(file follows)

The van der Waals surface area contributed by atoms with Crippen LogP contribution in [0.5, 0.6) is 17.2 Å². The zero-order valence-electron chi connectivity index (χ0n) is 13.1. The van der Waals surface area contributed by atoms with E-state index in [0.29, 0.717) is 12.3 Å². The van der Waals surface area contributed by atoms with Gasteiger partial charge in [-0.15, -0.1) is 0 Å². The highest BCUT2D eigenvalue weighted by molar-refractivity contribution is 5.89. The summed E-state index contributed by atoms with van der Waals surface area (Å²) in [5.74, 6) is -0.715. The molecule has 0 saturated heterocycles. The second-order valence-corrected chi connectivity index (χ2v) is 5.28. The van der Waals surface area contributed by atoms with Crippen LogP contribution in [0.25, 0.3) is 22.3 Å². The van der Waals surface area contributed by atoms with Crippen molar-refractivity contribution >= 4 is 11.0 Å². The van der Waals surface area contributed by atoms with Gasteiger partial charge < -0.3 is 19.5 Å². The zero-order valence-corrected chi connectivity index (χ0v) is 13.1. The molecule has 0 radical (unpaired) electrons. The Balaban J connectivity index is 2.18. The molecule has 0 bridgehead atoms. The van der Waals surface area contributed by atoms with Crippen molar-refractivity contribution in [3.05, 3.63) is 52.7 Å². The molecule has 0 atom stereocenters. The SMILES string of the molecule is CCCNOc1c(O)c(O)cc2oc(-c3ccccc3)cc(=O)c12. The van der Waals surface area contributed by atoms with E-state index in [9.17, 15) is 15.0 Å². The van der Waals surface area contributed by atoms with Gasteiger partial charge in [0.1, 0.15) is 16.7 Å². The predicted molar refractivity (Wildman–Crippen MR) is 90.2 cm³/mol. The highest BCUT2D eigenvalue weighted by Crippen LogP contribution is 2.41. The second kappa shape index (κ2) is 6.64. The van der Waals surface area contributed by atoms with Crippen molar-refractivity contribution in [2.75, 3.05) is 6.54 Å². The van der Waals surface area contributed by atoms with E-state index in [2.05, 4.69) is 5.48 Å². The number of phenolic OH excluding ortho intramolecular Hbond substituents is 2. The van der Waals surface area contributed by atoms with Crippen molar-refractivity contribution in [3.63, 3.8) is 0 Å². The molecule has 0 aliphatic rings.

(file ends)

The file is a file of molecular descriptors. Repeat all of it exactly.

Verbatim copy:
The van der Waals surface area contributed by atoms with Crippen LogP contribution in [0.5, 0.6) is 17.2 Å². The zero-order valence-electron chi connectivity index (χ0n) is 13.1. The van der Waals surface area contributed by atoms with E-state index in [0.29, 0.717) is 12.3 Å². The van der Waals surface area contributed by atoms with Gasteiger partial charge in [-0.15, -0.1) is 0 Å². The highest BCUT2D eigenvalue weighted by molar-refractivity contribution is 5.89. The summed E-state index contributed by atoms with van der Waals surface area (Å²) in [5.74, 6) is -0.715. The molecule has 0 saturated heterocycles. The second-order valence-corrected chi connectivity index (χ2v) is 5.28. The van der Waals surface area contributed by atoms with Crippen LogP contribution in [0.25, 0.3) is 22.3 Å². The van der Waals surface area contributed by atoms with Crippen molar-refractivity contribution >= 4 is 11.0 Å². The van der Waals surface area contributed by atoms with Gasteiger partial charge < -0.3 is 19.5 Å². The zero-order valence-corrected chi connectivity index (χ0v) is 13.1. The molecule has 0 radical (unpaired) electrons. The Balaban J connectivity index is 2.18. The molecule has 0 bridgehead atoms. The van der Waals surface area contributed by atoms with Crippen molar-refractivity contribution in [3.05, 3.63) is 52.7 Å². The molecule has 0 atom stereocenters. The SMILES string of the molecule is CCCNOc1c(O)c(O)cc2oc(-c3ccccc3)cc(=O)c12. The van der Waals surface area contributed by atoms with E-state index in [9.17, 15) is 15.0 Å². The van der Waals surface area contributed by atoms with Gasteiger partial charge in [0.1, 0.15) is 16.7 Å². The predicted molar refractivity (Wildman–Crippen MR) is 90.2 cm³/mol. The highest BCUT2D eigenvalue weighted by Crippen LogP contribution is 2.41. The second kappa shape index (κ2) is 6.64. The van der Waals surface area contributed by atoms with Crippen molar-refractivity contribution in [2.75, 3.05) is 6.54 Å². The van der Waals surface area contributed by atoms with E-state index in [2.05, 4.69) is 5.48 Å². The number of phenolic OH excluding ortho intramolecular Hbond substituents is 2. The van der Waals surface area contributed by atoms with Crippen molar-refractivity contribution in [3.63, 3.8) is 0 Å². The molecule has 0 aliphatic rings.